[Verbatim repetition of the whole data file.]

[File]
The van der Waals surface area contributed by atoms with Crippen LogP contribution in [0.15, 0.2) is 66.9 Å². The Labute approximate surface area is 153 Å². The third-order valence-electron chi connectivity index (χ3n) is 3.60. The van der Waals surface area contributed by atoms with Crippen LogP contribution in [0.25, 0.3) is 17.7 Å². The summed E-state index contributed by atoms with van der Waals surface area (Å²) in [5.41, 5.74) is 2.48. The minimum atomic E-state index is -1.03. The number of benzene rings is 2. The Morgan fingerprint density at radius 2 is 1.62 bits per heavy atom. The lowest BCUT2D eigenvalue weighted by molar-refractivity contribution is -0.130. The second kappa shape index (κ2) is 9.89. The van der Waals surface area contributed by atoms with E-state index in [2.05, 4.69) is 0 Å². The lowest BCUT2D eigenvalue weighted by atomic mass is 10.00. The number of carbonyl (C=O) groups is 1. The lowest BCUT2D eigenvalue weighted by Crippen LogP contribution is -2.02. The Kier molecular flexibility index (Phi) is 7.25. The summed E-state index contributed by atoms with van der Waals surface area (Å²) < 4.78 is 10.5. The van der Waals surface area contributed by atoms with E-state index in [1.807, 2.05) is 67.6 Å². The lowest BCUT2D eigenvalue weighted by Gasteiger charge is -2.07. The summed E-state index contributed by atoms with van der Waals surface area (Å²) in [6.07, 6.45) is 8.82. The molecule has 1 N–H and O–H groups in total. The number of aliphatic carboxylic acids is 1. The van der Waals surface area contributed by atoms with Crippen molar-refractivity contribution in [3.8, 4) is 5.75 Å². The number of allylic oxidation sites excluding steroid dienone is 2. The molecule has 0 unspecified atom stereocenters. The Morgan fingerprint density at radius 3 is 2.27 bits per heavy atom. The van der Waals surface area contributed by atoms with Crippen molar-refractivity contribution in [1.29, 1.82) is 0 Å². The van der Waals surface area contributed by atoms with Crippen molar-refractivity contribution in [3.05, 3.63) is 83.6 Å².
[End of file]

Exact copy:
The van der Waals surface area contributed by atoms with Crippen LogP contribution in [0.15, 0.2) is 66.9 Å². The Labute approximate surface area is 153 Å². The third-order valence-electron chi connectivity index (χ3n) is 3.60. The van der Waals surface area contributed by atoms with Crippen LogP contribution in [0.25, 0.3) is 17.7 Å². The summed E-state index contributed by atoms with van der Waals surface area (Å²) in [5.41, 5.74) is 2.48. The minimum atomic E-state index is -1.03. The number of benzene rings is 2. The Morgan fingerprint density at radius 2 is 1.62 bits per heavy atom. The lowest BCUT2D eigenvalue weighted by molar-refractivity contribution is -0.130. The second kappa shape index (κ2) is 9.89. The van der Waals surface area contributed by atoms with E-state index in [2.05, 4.69) is 0 Å². The lowest BCUT2D eigenvalue weighted by atomic mass is 10.00. The number of carbonyl (C=O) groups is 1. The lowest BCUT2D eigenvalue weighted by Crippen LogP contribution is -2.02. The Kier molecular flexibility index (Phi) is 7.25. The summed E-state index contributed by atoms with van der Waals surface area (Å²) < 4.78 is 10.5. The van der Waals surface area contributed by atoms with E-state index in [1.807, 2.05) is 67.6 Å². The lowest BCUT2D eigenvalue weighted by Gasteiger charge is -2.07. The summed E-state index contributed by atoms with van der Waals surface area (Å²) in [6.07, 6.45) is 8.82. The molecule has 1 N–H and O–H groups in total. The number of aliphatic carboxylic acids is 1. The van der Waals surface area contributed by atoms with Crippen molar-refractivity contribution in [3.8, 4) is 5.75 Å². The number of allylic oxidation sites excluding steroid dienone is 2. The molecule has 0 unspecified atom stereocenters. The Morgan fingerprint density at radius 3 is 2.27 bits per heavy atom. The van der Waals surface area contributed by atoms with Crippen molar-refractivity contribution in [1.29, 1.82) is 0 Å². The van der Waals surface area contributed by atoms with Crippen molar-refractivity contribution in [3.05, 3.63) is 83.6 Å².